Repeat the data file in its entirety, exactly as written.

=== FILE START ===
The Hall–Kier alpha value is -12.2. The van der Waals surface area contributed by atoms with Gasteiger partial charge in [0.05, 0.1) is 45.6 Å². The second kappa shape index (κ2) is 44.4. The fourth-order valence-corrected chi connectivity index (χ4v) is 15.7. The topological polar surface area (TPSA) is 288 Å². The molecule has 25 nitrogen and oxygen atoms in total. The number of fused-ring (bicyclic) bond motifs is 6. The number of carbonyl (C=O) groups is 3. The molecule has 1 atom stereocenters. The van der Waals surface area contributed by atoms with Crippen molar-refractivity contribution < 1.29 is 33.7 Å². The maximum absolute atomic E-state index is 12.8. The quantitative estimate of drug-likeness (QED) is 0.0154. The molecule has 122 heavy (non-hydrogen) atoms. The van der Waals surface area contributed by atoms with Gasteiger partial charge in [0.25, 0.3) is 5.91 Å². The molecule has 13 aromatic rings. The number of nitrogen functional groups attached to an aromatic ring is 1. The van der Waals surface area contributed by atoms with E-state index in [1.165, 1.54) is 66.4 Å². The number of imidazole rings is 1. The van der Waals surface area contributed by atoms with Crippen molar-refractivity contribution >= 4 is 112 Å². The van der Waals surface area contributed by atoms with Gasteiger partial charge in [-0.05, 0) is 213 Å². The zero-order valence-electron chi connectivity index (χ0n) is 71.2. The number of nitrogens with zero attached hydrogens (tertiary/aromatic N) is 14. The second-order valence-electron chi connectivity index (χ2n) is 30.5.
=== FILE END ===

The Hall–Kier alpha value is -12.2. The van der Waals surface area contributed by atoms with Gasteiger partial charge in [0.05, 0.1) is 45.6 Å². The second kappa shape index (κ2) is 44.4. The fourth-order valence-corrected chi connectivity index (χ4v) is 15.7. The topological polar surface area (TPSA) is 288 Å². The molecule has 25 nitrogen and oxygen atoms in total. The number of fused-ring (bicyclic) bond motifs is 6. The number of carbonyl (C=O) groups is 3. The molecule has 1 atom stereocenters. The van der Waals surface area contributed by atoms with Crippen molar-refractivity contribution < 1.29 is 33.7 Å². The maximum absolute atomic E-state index is 12.8. The quantitative estimate of drug-likeness (QED) is 0.0154. The molecule has 122 heavy (non-hydrogen) atoms. The van der Waals surface area contributed by atoms with Gasteiger partial charge in [0.25, 0.3) is 5.91 Å². The molecule has 13 aromatic rings. The number of nitrogen functional groups attached to an aromatic ring is 1. The van der Waals surface area contributed by atoms with E-state index in [1.165, 1.54) is 66.4 Å². The number of imidazole rings is 1. The van der Waals surface area contributed by atoms with Crippen molar-refractivity contribution >= 4 is 112 Å². The van der Waals surface area contributed by atoms with Gasteiger partial charge in [-0.05, 0) is 213 Å². The zero-order valence-electron chi connectivity index (χ0n) is 71.2. The number of nitrogens with zero attached hydrogens (tertiary/aromatic N) is 14. The second-order valence-electron chi connectivity index (χ2n) is 30.5.